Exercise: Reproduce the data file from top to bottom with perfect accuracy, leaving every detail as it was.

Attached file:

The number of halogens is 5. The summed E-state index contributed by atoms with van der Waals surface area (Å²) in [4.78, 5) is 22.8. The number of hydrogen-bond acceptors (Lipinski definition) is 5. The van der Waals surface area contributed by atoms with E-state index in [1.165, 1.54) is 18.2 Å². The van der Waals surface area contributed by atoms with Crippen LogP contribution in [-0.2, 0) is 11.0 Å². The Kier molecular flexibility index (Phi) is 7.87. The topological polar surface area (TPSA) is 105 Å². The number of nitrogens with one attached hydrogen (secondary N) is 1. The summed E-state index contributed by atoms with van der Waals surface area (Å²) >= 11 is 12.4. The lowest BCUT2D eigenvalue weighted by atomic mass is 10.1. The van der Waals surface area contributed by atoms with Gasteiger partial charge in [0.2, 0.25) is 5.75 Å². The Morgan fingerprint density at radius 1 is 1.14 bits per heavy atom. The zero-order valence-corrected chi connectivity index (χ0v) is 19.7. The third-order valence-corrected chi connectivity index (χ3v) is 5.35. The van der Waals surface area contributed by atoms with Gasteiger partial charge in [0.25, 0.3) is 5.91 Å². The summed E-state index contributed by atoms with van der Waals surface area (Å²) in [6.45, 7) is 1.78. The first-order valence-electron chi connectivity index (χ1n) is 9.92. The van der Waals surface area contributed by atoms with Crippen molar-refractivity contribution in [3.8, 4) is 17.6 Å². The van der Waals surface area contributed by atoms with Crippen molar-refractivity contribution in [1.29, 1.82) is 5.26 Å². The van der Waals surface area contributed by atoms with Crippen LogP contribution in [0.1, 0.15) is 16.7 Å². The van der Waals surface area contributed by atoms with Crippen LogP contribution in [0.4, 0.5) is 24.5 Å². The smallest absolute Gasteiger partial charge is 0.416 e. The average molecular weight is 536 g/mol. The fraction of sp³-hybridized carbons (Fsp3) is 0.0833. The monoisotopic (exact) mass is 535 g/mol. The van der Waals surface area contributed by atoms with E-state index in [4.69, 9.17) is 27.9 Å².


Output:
The number of halogens is 5. The summed E-state index contributed by atoms with van der Waals surface area (Å²) in [4.78, 5) is 22.8. The number of hydrogen-bond acceptors (Lipinski definition) is 5. The van der Waals surface area contributed by atoms with E-state index in [1.165, 1.54) is 18.2 Å². The van der Waals surface area contributed by atoms with Crippen LogP contribution in [-0.2, 0) is 11.0 Å². The Kier molecular flexibility index (Phi) is 7.87. The topological polar surface area (TPSA) is 105 Å². The number of nitrogens with one attached hydrogen (secondary N) is 1. The summed E-state index contributed by atoms with van der Waals surface area (Å²) >= 11 is 12.4. The lowest BCUT2D eigenvalue weighted by atomic mass is 10.1. The van der Waals surface area contributed by atoms with Gasteiger partial charge in [0.2, 0.25) is 5.75 Å². The Morgan fingerprint density at radius 1 is 1.14 bits per heavy atom. The zero-order valence-corrected chi connectivity index (χ0v) is 19.7. The third-order valence-corrected chi connectivity index (χ3v) is 5.35. The van der Waals surface area contributed by atoms with Gasteiger partial charge in [0.25, 0.3) is 5.91 Å². The summed E-state index contributed by atoms with van der Waals surface area (Å²) in [6.45, 7) is 1.78. The first-order valence-electron chi connectivity index (χ1n) is 9.92. The van der Waals surface area contributed by atoms with Crippen molar-refractivity contribution in [3.8, 4) is 17.6 Å². The van der Waals surface area contributed by atoms with Crippen molar-refractivity contribution in [1.29, 1.82) is 5.26 Å². The van der Waals surface area contributed by atoms with Crippen LogP contribution in [0.1, 0.15) is 16.7 Å². The van der Waals surface area contributed by atoms with Crippen LogP contribution in [0.4, 0.5) is 24.5 Å². The smallest absolute Gasteiger partial charge is 0.416 e. The average molecular weight is 536 g/mol. The fraction of sp³-hybridized carbons (Fsp3) is 0.0833. The monoisotopic (exact) mass is 535 g/mol. The van der Waals surface area contributed by atoms with E-state index in [4.69, 9.17) is 27.9 Å².